DNA analysis revealed traces of the victim’s blood. Faced with the evidence, the suspect confessed and entered a guilty plea. Prior to the development of DNA analysis, it was not uncommon, especially in cases of sexual assault that caused considerable anxiety to the general public, that the police, working to alleviate community concerns, would make an arrest only to find that their evidence was not sufficient to proceed to trial; in some instances this would result in suspects filing civil lawsuits against the police.
Also, when an investigation has apparently ended in the apprehension of the wrong suspect, valuable time is lost at the critical early stages of the investigation. Police now rely on DNA analysis in cases such as these and, with appropriate use of resources, it is possible to execute an arrest after the laboratory has completed the testing. It is now technologically feasible to generate DNA results in less than 48 hours, when necessary. DNA stands for deoxyribonucleic acid, one of the two types of molecules that encode genetic information.
The other is ribonucleic acid (RNA). The first proof that DNA was the substance in which hereditary traits were encoded was provided in 1944 by Oswald Avery, Maclyn McCarty, and Colin MacLeod. The double-helical structure of DNA was discovered in 1953 by James D. Watson and Francis H. C. Crick with the invaluable collaboration of X-ray crystallographer Rosalind Franklin. Watson and Crick shared the 1962 Nobel Prize in Physiology with Maurice H. F. Wilkins. Sir Alec John Jeffreys, British geneticist, was educated at Oxford University, where he completed his Ph. D. n 1975. Conducting his research at the University of Leicester, he developed the technique known as genetic (or DNA) fingerprinting. In 1986 he assisted police in analyzing the DNA from two sexual assault murders and is credited with being the first to use genetic fingerprinting in a criminal case. Jeffreys was elected a Fellow of the Royal Society in 1986, appointed as a Royal Society Research Professor in 1991, and knighted in 1994. In 1996 he was awarded the Albert Einstein World Award of Science. (Alec J. Jeffreys, “Genetic Fingerprinting,” Nature Medicine 11, no. 0 (October 2005): xiv–xviii, http://www. laskerfoundation. org/awards/naturemedicine/jeffreys_NM. pdf (accessed September 25, 2007). In the early use of DNA, crime laboratories relied primarily on Restriction Fragment Length Polymorphism (RFLP) testing, a technique that is very discriminating but requires a comparatively large quantity of good-quality DNA. Today, the technology has advanced, enabling quicker testing with a smaller sample using a technique known as short tandem repeats (STR) typing. Mary Jane Burton (d. 1999) was an employee of the Virginia Department of Forensic Science.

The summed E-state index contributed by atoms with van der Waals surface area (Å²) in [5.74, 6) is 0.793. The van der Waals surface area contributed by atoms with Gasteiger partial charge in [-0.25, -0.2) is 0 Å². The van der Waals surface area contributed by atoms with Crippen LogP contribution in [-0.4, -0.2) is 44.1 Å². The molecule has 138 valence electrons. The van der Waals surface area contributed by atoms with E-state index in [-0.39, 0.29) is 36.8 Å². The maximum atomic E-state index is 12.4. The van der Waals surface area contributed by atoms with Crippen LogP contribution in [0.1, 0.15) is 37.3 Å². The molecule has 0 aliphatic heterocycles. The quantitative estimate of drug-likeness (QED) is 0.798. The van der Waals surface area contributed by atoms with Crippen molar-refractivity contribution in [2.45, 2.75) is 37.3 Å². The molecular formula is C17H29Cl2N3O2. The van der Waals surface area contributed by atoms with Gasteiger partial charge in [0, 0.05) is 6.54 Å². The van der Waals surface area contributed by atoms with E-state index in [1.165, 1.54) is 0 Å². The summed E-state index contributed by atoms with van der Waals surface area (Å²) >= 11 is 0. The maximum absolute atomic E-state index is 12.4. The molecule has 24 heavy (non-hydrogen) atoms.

Years after her death, a simple procedure she had followed in each case would assist in exonerating persons wrongly convicted of crimes. In laboratory files, Burton would save a small sample—a cotton swab, a piece of clothing, or anything that contained the suspect’s bodily fluids—from any laboratory tests she performed. This procedure came to light in the case of Marvin Anderson, who had been convicted of rape in 1982 and was granted parole in 1997. In 2001, Anderson learned of DNA testing and, believing it would clear his name, contacted the Innocence Project, which in turn contacted the Virginia authorities.